Saturday, October 17, 2009

Bonita Roberts - Workshop -Elk River Minnesota

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Friday, 09 October 2009
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Bonita Roberts gave advice to Tara Roth of Rogers. (Photos by Bruce Strand)
by Bruce Strand
Arts editor

Portrait prodigy Bonita Roberts, a special guest of the local arts community the past two weeks, is almost as shy and sensitive as she is talented. So much so that one unkind comment years ago almost waylaid her career.

Roberts, in Elk River to teach figure painting workshops at Schroeder Studio, related that while attending a four-year college at age 20, she took a painting class. Up until then she’d had nothing but good experiences in art and intended to make it her career.


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Two of Bonita Roberts portraits.
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“This was in the 1960s and in colleges, everything was modernism,” Roberts said. “And I just wanted to keep on painting realistically. The instructor said only one thing to me the whole semester. He said: ‘Miss Roberts, your work reeks of sentimentality.’ ”

Roberts was so crushed by the remark that she dropped out of art. She studied counseling instead, and got a job with Catholic Charities in St. Cloud working with emotionally disturbed kids. She stopped 10-10sonddra.jpgpainting, except for one portrait of her son, although she continued to read voraciously about painters and art history.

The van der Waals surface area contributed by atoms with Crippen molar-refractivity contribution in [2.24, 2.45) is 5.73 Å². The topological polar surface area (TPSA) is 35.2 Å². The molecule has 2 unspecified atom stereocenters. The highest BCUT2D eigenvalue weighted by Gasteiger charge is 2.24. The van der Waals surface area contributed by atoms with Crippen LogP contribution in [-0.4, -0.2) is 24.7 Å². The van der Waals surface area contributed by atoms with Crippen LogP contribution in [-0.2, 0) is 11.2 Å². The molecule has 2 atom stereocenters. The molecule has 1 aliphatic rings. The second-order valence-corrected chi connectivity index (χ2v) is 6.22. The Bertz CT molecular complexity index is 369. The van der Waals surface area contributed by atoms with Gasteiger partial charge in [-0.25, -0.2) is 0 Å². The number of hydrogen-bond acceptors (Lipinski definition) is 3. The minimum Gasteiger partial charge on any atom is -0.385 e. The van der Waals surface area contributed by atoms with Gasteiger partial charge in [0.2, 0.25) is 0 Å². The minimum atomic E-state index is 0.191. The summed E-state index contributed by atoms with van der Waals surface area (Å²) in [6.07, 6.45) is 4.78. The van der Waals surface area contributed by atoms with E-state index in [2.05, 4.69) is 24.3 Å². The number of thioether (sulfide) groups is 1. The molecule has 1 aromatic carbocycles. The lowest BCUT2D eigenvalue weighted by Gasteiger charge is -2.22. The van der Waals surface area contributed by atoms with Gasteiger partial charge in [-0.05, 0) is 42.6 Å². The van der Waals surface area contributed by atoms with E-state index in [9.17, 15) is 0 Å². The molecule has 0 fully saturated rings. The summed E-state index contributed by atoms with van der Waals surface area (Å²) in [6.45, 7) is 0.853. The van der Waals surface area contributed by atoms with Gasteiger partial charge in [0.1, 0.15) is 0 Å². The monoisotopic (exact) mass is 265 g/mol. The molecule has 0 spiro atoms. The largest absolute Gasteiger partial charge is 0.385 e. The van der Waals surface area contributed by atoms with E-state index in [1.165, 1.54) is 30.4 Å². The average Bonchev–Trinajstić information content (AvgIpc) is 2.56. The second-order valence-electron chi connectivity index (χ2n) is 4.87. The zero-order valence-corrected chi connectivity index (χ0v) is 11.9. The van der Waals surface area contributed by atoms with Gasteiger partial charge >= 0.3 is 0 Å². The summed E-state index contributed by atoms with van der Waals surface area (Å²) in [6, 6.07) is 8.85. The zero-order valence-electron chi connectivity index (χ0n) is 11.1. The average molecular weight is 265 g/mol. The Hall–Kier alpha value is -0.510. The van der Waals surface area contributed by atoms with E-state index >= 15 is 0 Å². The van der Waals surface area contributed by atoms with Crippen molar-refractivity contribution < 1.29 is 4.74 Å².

Sondra Schroeder-Davis of Elk River got some tips from Bonita Roberts (above). At left she made progress on her portrait of the model.
Fortunately, a new husband prodded her back into painting in 1981.

“He saw that one portrait I had done and told me to stop working and start painting,” said Roberts. “And he bought me a huge pastel set.”

Roberts, who lives in her hometown of Battle Lake, spent the 1980s doing commissioned portraits, mostly in charcoal at the time. Her burgeoning talents eventually landed her in gallery shows in Arizona, Washington and Wyoming. Now she just paints whatever she likes, and it sells.

Harvey Schroeder, local oil painting guru, is a big fan. It was Schroeder who convinced a reluctant Roberts to do her first workshop.
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10-10mary.jpgThree of the students and their works in progress in the Bonita Roberts workshop were (from left) Frieda Bruck of Zimmerman, Linda Croutier of Otsego and Mary Olson of St. Francis.
“She came in here last year and wowed everyone,” said Schroeder, who asked her for a return engagement, to which she agreed more confidently this year

“Bonnie is a nationally known painter, and whenever you can bring someone like that to our community, it really helps the local painters. Elk River should know about it when such an extraordinary talent comes in.”

Roberts is very generous with her time and expertise with each student, Schroeder noted. Indeed, when we asked what’s her approach to teaching, she said: “Be kind, and be sensitive. Never do what was done to me.”